I used to be fearful of losing a loved one. What I feared most was my reaction to that loss. Being an emotionally tribal person, relationships are important to me. Sometimes I have taken them for granted. Sometimes I have nurtured them too little. Ultimately, I care very deeply whether that love is expressed verbally, physically, or not.
I have realized that my undefined Spleen holds on to things, including relationships, for longer than I should. I didn’t know how to say goodbye because I didn’t know how to let go while seeing the good in it.
When my cat Venice died two years ago, I broke down. It took me a while to process her death and recover so that I could continue to live. [You can read the blog from that time HERE.]
Because I didn’t handle it so well, I had been afraid of facing more death. I feared I wouldn’t know how to live.
Yet with losing Donna, one of my closest friends (and longest friend of over 30 years), I had to face that fear. Experiencing the loss of a human life was different. It felt so hard, so devastating, and so real.
I felt a deep sadness for what would never be in this life. I felt pain for the loss of a beautiful soul whose heart gave more than most without any hesitation. I felt anger for the family left behind, including two little girls. I felt remorse for not doing more, making more efforts, and being there for her.
I cried for at least a week. The lessons I learned were so profound to my evolution, and my healing. My heart was cracked wide open. I began to truly feel my emotional energy like never before. There was NO stopping the waves of emotions that burst from me. There was NO stopping the tears that flowed freely and passionately.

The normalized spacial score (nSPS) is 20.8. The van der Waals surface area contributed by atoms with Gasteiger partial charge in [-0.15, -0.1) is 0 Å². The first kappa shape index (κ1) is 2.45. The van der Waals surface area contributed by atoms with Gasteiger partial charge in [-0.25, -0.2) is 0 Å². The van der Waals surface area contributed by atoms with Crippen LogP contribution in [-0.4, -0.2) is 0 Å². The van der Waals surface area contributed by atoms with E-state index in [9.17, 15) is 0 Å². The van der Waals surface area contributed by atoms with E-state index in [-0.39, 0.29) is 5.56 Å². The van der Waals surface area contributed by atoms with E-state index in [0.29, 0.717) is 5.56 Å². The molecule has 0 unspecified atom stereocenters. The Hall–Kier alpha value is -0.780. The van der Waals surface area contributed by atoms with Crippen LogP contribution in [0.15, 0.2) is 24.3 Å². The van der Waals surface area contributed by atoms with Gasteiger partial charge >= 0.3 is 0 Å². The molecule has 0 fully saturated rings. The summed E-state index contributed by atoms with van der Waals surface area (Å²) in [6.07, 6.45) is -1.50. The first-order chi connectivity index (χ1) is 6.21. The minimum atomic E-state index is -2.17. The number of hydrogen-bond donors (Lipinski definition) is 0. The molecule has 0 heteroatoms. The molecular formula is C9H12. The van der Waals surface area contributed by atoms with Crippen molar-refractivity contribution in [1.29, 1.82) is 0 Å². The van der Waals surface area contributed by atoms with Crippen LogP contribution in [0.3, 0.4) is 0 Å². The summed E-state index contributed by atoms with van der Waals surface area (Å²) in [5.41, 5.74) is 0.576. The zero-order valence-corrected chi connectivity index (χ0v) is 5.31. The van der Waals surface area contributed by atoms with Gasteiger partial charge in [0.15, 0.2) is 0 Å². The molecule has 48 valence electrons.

It was a great awakening moment of realizing what it feels like to move from living in my Head/Ajna definition into my emotional Solar Plexus/Will definition.
I have lived so much of my life from the Head/Ajna energies. Yet my decision making abilities reside in the other definition. So for all the times I “thought” I was emotional, I wasn’t.
Until Donna’s passing.
If I was sad, my emotions spilled down my face. Even though I still taught classes and held private coaching sessions, during that week of sorrow, I continued to feel. The difference being that I didn’t hold back my emotions. I let them come out. I allowed myself to FEEL my feelings and cry. Even in front of my students and clients.
It felt very freeing to just BE myself. To express myself. To show others what is possible and what is okay.